13. Who should I contact regarding facilities issues that need to be addressed?
    If you notice any facilities-related issues that need to be addressed, please contact Thompson Facilities Services at (202) 806-1000.
  14. How should I report damage in my buildings?
    Please contact your building manager to report any facilities-related damage.  Building managers are creating an inventory of damage for each building. To report damage that is not personal property, please email details to eyewitness@howard.edu.

Academic Enterprise Impact – What Do I Need to Know?

  1. How does the postponement of classes impact the academic calendar?
    The original schedule was designed with contingencies for snow days because of inclement weather. The revised schedule utilizes those contingency days. Therefore, we will still provide the full, necessary instructional time for academic programs, without having to cancel or disrupt Spring Break or change the date of Commencement.
  2. Does the revised academic calendar impact Spring Break or commencement?
    No. The revised academic calendar ensures the full, necessary amount of instructional time needed for all classes without disrupting Spring Break or changing the date of Commencement.
  3. Will students have more time to register for classes?
    Yes. The registration period for all students (undergraduate, graduate and professional students) has been extended to Jan. 26, 2018.
  4. Will the office hours of academic advisors be extended?
    Yes. The Office of Undergraduate Studies will have advisors available to assist students beginning Monday, Jan. 15, 2018.
  5. What impact will the revised schedule have on grant deadlines?
    If a faculty member has grant deadlines that are no longer feasible under the revised calendar, please provide that information to the Office of the Provost, so that communication can be directed to funding agencies.
  6. Will professors whose labs encountered damage be reassigned to operable labs?
    We are working with deans and faculty colleagues to identify opportunities for faculty to share laboratory space and also utilize core lab facilities in the Interdisciplinary Research Building. We are also collaborating with neighboring institutions that have offered to provide academic space, as applicable. More updates will be provided as these collaborations develop.
  7. Where will classes be held that were originally scheduled in Douglass Hall, Annex I and Annex II?
    The University has relocated all classes previously held in Douglass Hall, Annex I and Annex II to new locations based on necessity. The relocation of these classes may have caused the relocation of other classes, as well. All class assignments can be accessed via BisonWeb, bisonweb.howard.edu.  The additional buildings where some classes have been moved include:
    1. Cancer Center
    2. College Hall South- Multipurpose Room (Office of Residence Life entrance)
    3. Howard Plaza Towers-West (Multipurpose Room)
    4. Howard University Research Building
    5. Howard University Hospital
    6. iLab
    7. Interdisciplinary Research Building (IRB)
    8. Louis Stokes Health Sciences Library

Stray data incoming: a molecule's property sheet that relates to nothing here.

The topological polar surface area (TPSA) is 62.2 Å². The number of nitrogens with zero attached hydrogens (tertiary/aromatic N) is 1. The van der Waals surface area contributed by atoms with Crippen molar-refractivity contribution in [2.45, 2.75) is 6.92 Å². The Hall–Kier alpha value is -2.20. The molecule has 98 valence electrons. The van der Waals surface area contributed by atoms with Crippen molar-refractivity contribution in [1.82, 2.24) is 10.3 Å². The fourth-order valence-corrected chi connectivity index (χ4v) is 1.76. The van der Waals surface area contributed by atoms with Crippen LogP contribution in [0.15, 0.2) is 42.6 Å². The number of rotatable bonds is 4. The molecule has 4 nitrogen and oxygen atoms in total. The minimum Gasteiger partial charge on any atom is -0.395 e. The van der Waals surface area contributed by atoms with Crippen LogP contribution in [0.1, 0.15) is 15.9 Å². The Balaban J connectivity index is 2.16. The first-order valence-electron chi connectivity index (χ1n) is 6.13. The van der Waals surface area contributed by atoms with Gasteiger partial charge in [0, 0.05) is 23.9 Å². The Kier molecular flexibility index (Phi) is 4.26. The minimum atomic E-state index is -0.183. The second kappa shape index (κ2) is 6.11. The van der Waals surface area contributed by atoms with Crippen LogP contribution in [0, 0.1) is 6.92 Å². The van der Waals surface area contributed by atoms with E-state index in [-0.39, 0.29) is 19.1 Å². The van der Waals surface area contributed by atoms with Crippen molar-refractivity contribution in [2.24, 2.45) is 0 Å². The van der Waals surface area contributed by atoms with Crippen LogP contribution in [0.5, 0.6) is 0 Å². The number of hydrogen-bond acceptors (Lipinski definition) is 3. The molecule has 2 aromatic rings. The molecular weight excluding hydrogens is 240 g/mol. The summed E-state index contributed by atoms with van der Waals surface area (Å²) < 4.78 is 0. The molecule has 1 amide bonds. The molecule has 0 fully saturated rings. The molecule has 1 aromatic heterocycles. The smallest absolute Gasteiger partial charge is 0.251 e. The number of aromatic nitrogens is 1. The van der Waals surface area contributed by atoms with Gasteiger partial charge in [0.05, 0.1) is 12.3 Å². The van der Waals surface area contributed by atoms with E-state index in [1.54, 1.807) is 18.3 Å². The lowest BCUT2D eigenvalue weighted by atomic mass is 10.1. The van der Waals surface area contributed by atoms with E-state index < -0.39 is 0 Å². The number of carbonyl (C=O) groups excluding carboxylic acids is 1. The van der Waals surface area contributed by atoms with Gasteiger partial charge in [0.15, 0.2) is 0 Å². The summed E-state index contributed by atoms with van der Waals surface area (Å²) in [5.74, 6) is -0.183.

9. Wonder Plaza

    *Please check BisonWeb for details about specific class locations

  8. Will any classes be held off campus or at other institutions?
    No. We have scheduled the 500 class relocations without compromising scheduled class times or using off-campus buildings, neighboring universities or commercial spaces. All classroom reassignments are updated live on BisonWeb (bisonweb.howard.edu).
  9. Where can I find reassigned classrooms for my courses?
    All classroom reassignments are updated live in BisonWeb (bisonweb.howard.edu). 
  10. What accommodations have been made for faculty and students who will need to navigate potentially increased distances between reassigned classes?
    The HU Shuttle service has been modified to offer shorter routes to move faster around campus to serve faculty, staff and students. The service has also been enhanced with additional shuttle buses to increase the frequency of routes during peak times (Monday – Friday, 10 a.m. to 2 p.m.).
  11. How long will Douglass Hall be offline?
    What about Annex I and Annex II? Douglass Hall, Annex I and Annex II all received significant damage.  These buildings will be offline this semester and likely next academic year.  The full extent of the damage is still being assessed.  More details will be provided about plans for these buildings once the assessments are complete.
  12. Numa Adams experienced damage just this week.
    What is the extent of damage and when will that building be restored?
    Damage in the Numa Adams Building was primarily due to flooding secondary to frozen, then ruptured pipes. The extent of damage is being assessed and will determine the dates of restoration and re-opening.
  13. How many classes did the University have to re-locate?
    The University had to relocate more than 500 classes.
  14. How will the delay in opening facilities affect junior faculty and their tenure process?
    Junior faculty who are affected by flooding, building damage, damage to laboratories, etc. will be able to submit requests for consideration of their tenure process through their department chairs and deans.
  15. Will tuition increase to cover any of the damage resulting from the winter storm?
    No tuition increases are anticipated because of damage from the storm. The University's insurance coverage will be utilized to address renovation and restoration of property that has been damaged.
  16. How can professors utilize online resources to facilitate courses?
    Interested professors who are not already Distant Learning Certified should contact the Center for Excellence in Teaching, Learning and Assessment (CETLA). In some cases, an option exists to test out of training and migrate courses to online instruction.
  17. Are there online resources available for professors who cannot fulfill their Distant Learning Certification in time for the start of classes?
    Yes. Professors can use BisonWeb (bisonweb.howard.edu) to post their syllabi, facilitate online discussions and post readings and other important course content.